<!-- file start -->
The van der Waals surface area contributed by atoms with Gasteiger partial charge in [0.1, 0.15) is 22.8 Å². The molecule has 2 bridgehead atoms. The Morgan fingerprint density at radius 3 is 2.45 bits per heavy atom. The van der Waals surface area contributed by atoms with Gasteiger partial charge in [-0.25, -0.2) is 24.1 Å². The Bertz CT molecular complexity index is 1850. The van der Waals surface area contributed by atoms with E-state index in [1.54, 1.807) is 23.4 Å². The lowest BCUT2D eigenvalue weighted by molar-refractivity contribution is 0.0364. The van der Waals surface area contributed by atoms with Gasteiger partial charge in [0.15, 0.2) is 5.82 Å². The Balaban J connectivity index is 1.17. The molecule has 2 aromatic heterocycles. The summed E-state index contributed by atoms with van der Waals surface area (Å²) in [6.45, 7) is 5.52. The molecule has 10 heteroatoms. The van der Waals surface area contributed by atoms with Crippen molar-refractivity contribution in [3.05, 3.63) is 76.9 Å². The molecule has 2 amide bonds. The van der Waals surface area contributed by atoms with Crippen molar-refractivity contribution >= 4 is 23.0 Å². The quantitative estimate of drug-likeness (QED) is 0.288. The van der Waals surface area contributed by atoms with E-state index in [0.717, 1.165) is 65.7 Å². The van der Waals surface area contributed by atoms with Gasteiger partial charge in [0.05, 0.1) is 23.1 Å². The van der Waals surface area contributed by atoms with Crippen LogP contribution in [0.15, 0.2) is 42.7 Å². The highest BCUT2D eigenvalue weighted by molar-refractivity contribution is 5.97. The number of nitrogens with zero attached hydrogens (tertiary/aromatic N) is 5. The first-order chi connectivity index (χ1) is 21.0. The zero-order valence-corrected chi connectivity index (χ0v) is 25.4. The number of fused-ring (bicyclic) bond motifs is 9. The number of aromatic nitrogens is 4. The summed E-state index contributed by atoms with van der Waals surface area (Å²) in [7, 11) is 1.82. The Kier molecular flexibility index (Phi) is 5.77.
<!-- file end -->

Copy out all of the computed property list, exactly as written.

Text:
The van der Waals surface area contributed by atoms with Gasteiger partial charge in [0.1, 0.15) is 22.8 Å². The molecule has 2 bridgehead atoms. The Morgan fingerprint density at radius 3 is 2.45 bits per heavy atom. The van der Waals surface area contributed by atoms with Gasteiger partial charge in [-0.25, -0.2) is 24.1 Å². The Bertz CT molecular complexity index is 1850. The van der Waals surface area contributed by atoms with E-state index in [1.54, 1.807) is 23.4 Å². The lowest BCUT2D eigenvalue weighted by molar-refractivity contribution is 0.0364. The van der Waals surface area contributed by atoms with Gasteiger partial charge in [0.15, 0.2) is 5.82 Å². The Balaban J connectivity index is 1.17. The molecule has 2 aromatic heterocycles. The summed E-state index contributed by atoms with van der Waals surface area (Å²) in [6.45, 7) is 5.52. The molecule has 10 heteroatoms. The van der Waals surface area contributed by atoms with Crippen molar-refractivity contribution in [3.05, 3.63) is 76.9 Å². The molecule has 2 amide bonds. The van der Waals surface area contributed by atoms with Crippen molar-refractivity contribution >= 4 is 23.0 Å². The quantitative estimate of drug-likeness (QED) is 0.288. The van der Waals surface area contributed by atoms with E-state index in [0.717, 1.165) is 65.7 Å². The van der Waals surface area contributed by atoms with Gasteiger partial charge in [0.05, 0.1) is 23.1 Å². The van der Waals surface area contributed by atoms with Crippen LogP contribution in [0.15, 0.2) is 42.7 Å². The highest BCUT2D eigenvalue weighted by molar-refractivity contribution is 5.97. The number of nitrogens with zero attached hydrogens (tertiary/aromatic N) is 5. The first-order chi connectivity index (χ1) is 21.0. The zero-order valence-corrected chi connectivity index (χ0v) is 25.4. The number of fused-ring (bicyclic) bond motifs is 9. The number of aromatic nitrogens is 4. The summed E-state index contributed by atoms with van der Waals surface area (Å²) in [7, 11) is 1.82. The Kier molecular flexibility index (Phi) is 5.77.